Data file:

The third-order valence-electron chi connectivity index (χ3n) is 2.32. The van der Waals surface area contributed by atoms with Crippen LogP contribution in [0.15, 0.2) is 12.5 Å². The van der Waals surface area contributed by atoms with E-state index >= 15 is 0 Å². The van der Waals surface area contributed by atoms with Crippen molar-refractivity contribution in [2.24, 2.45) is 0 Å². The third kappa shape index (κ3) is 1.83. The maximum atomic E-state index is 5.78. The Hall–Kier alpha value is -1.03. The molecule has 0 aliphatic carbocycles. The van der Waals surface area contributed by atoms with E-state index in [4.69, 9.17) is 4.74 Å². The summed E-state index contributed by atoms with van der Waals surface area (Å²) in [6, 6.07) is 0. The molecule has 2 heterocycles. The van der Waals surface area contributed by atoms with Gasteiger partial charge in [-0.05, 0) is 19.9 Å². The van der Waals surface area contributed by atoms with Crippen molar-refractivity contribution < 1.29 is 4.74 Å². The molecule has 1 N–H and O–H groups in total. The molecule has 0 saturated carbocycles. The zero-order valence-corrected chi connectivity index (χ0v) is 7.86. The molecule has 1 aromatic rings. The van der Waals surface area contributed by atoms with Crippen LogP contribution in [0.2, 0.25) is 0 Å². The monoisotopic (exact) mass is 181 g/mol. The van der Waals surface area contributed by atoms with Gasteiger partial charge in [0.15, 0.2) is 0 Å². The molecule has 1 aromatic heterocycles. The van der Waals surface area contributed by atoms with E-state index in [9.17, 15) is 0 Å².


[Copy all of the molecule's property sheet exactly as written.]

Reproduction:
The third-order valence-electron chi connectivity index (χ3n) is 2.32. The van der Waals surface area contributed by atoms with Crippen LogP contribution in [0.15, 0.2) is 12.5 Å². The van der Waals surface area contributed by atoms with E-state index >= 15 is 0 Å². The van der Waals surface area contributed by atoms with Crippen molar-refractivity contribution in [2.24, 2.45) is 0 Å². The third kappa shape index (κ3) is 1.83. The maximum atomic E-state index is 5.78. The Hall–Kier alpha value is -1.03. The molecule has 0 aliphatic carbocycles. The van der Waals surface area contributed by atoms with E-state index in [4.69, 9.17) is 4.74 Å². The summed E-state index contributed by atoms with van der Waals surface area (Å²) in [6, 6.07) is 0. The molecule has 2 heterocycles. The van der Waals surface area contributed by atoms with Gasteiger partial charge in [-0.05, 0) is 19.9 Å². The van der Waals surface area contributed by atoms with Crippen molar-refractivity contribution < 1.29 is 4.74 Å². The molecule has 1 N–H and O–H groups in total. The molecule has 0 saturated carbocycles. The zero-order valence-corrected chi connectivity index (χ0v) is 7.86. The molecule has 1 aromatic rings. The van der Waals surface area contributed by atoms with Crippen LogP contribution in [0.2, 0.25) is 0 Å². The monoisotopic (exact) mass is 181 g/mol. The van der Waals surface area contributed by atoms with Gasteiger partial charge in [0.15, 0.2) is 0 Å². The molecule has 1 aromatic heterocycles. The van der Waals surface area contributed by atoms with E-state index in [9.17, 15) is 0 Å².